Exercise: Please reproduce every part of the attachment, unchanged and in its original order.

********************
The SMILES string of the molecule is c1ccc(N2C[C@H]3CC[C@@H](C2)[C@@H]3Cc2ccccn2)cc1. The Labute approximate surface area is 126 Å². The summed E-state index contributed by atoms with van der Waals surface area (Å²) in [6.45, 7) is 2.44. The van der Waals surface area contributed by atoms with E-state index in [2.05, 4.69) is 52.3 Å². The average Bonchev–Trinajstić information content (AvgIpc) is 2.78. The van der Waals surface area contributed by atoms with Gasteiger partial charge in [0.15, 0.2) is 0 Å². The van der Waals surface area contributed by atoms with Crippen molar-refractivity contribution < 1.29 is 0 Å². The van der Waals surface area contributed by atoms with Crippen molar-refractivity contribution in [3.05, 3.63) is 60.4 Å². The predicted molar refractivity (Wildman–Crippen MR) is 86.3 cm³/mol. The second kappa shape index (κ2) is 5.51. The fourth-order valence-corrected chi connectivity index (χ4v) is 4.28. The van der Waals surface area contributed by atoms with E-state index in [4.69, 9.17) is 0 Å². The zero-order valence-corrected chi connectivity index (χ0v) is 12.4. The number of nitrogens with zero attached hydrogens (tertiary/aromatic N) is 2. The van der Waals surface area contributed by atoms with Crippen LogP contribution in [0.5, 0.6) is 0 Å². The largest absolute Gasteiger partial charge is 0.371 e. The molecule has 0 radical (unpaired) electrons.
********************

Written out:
The SMILES string of the molecule is c1ccc(N2C[C@H]3CC[C@@H](C2)[C@@H]3Cc2ccccn2)cc1. The Labute approximate surface area is 126 Å². The summed E-state index contributed by atoms with van der Waals surface area (Å²) in [6.45, 7) is 2.44. The van der Waals surface area contributed by atoms with E-state index in [2.05, 4.69) is 52.3 Å². The average Bonchev–Trinajstić information content (AvgIpc) is 2.78. The van der Waals surface area contributed by atoms with Gasteiger partial charge in [0.15, 0.2) is 0 Å². The van der Waals surface area contributed by atoms with Crippen molar-refractivity contribution < 1.29 is 0 Å². The van der Waals surface area contributed by atoms with Crippen molar-refractivity contribution in [3.05, 3.63) is 60.4 Å². The predicted molar refractivity (Wildman–Crippen MR) is 86.3 cm³/mol. The second kappa shape index (κ2) is 5.51. The fourth-order valence-corrected chi connectivity index (χ4v) is 4.28. The van der Waals surface area contributed by atoms with E-state index in [4.69, 9.17) is 0 Å². The zero-order valence-corrected chi connectivity index (χ0v) is 12.4. The number of nitrogens with zero attached hydrogens (tertiary/aromatic N) is 2. The van der Waals surface area contributed by atoms with Crippen LogP contribution in [0.5, 0.6) is 0 Å². The largest absolute Gasteiger partial charge is 0.371 e. The molecule has 0 radical (unpaired) electrons.